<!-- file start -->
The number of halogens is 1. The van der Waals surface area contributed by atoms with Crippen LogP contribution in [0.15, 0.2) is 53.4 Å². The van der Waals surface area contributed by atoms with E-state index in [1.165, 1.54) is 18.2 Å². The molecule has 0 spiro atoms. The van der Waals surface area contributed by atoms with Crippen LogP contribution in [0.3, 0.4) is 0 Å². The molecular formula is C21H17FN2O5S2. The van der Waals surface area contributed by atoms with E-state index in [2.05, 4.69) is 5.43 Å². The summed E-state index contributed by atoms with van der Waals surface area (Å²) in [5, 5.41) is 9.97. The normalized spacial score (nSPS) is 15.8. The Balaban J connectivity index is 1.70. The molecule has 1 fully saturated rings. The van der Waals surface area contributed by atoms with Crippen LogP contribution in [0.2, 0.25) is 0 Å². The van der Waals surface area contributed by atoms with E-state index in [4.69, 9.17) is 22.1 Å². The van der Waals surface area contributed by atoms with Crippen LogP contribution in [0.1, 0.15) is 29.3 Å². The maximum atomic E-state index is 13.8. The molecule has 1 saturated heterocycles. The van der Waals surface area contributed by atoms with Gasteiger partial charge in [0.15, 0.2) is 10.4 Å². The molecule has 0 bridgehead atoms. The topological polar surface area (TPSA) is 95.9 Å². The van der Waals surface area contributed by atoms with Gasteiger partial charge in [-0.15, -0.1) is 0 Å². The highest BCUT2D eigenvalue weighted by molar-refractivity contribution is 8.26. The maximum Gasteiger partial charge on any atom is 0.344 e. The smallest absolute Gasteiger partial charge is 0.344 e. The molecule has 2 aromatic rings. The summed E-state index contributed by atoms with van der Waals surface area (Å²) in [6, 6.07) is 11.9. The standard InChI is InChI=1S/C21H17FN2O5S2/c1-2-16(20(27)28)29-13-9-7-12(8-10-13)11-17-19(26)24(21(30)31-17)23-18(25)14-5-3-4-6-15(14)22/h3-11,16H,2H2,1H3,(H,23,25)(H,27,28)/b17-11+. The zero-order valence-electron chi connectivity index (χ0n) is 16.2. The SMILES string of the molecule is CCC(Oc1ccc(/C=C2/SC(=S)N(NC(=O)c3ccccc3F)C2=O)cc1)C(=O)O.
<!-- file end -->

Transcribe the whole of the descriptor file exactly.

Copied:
The number of halogens is 1. The van der Waals surface area contributed by atoms with Crippen LogP contribution in [0.15, 0.2) is 53.4 Å². The van der Waals surface area contributed by atoms with E-state index in [1.165, 1.54) is 18.2 Å². The molecule has 0 spiro atoms. The van der Waals surface area contributed by atoms with Crippen LogP contribution in [0.3, 0.4) is 0 Å². The molecular formula is C21H17FN2O5S2. The van der Waals surface area contributed by atoms with E-state index in [2.05, 4.69) is 5.43 Å². The summed E-state index contributed by atoms with van der Waals surface area (Å²) in [5, 5.41) is 9.97. The normalized spacial score (nSPS) is 15.8. The Balaban J connectivity index is 1.70. The molecule has 1 fully saturated rings. The van der Waals surface area contributed by atoms with Crippen LogP contribution in [0.2, 0.25) is 0 Å². The van der Waals surface area contributed by atoms with E-state index in [4.69, 9.17) is 22.1 Å². The van der Waals surface area contributed by atoms with Crippen LogP contribution in [0.1, 0.15) is 29.3 Å². The maximum atomic E-state index is 13.8. The molecule has 1 saturated heterocycles. The van der Waals surface area contributed by atoms with Gasteiger partial charge in [0.15, 0.2) is 10.4 Å². The molecule has 0 bridgehead atoms. The topological polar surface area (TPSA) is 95.9 Å². The van der Waals surface area contributed by atoms with Gasteiger partial charge in [-0.15, -0.1) is 0 Å². The highest BCUT2D eigenvalue weighted by molar-refractivity contribution is 8.26. The maximum Gasteiger partial charge on any atom is 0.344 e. The smallest absolute Gasteiger partial charge is 0.344 e. The molecule has 2 aromatic rings. The summed E-state index contributed by atoms with van der Waals surface area (Å²) in [6, 6.07) is 11.9. The standard InChI is InChI=1S/C21H17FN2O5S2/c1-2-16(20(27)28)29-13-9-7-12(8-10-13)11-17-19(26)24(21(30)31-17)23-18(25)14-5-3-4-6-15(14)22/h3-11,16H,2H2,1H3,(H,23,25)(H,27,28)/b17-11+. The zero-order valence-electron chi connectivity index (χ0n) is 16.2. The SMILES string of the molecule is CCC(Oc1ccc(/C=C2/SC(=S)N(NC(=O)c3ccccc3F)C2=O)cc1)C(=O)O.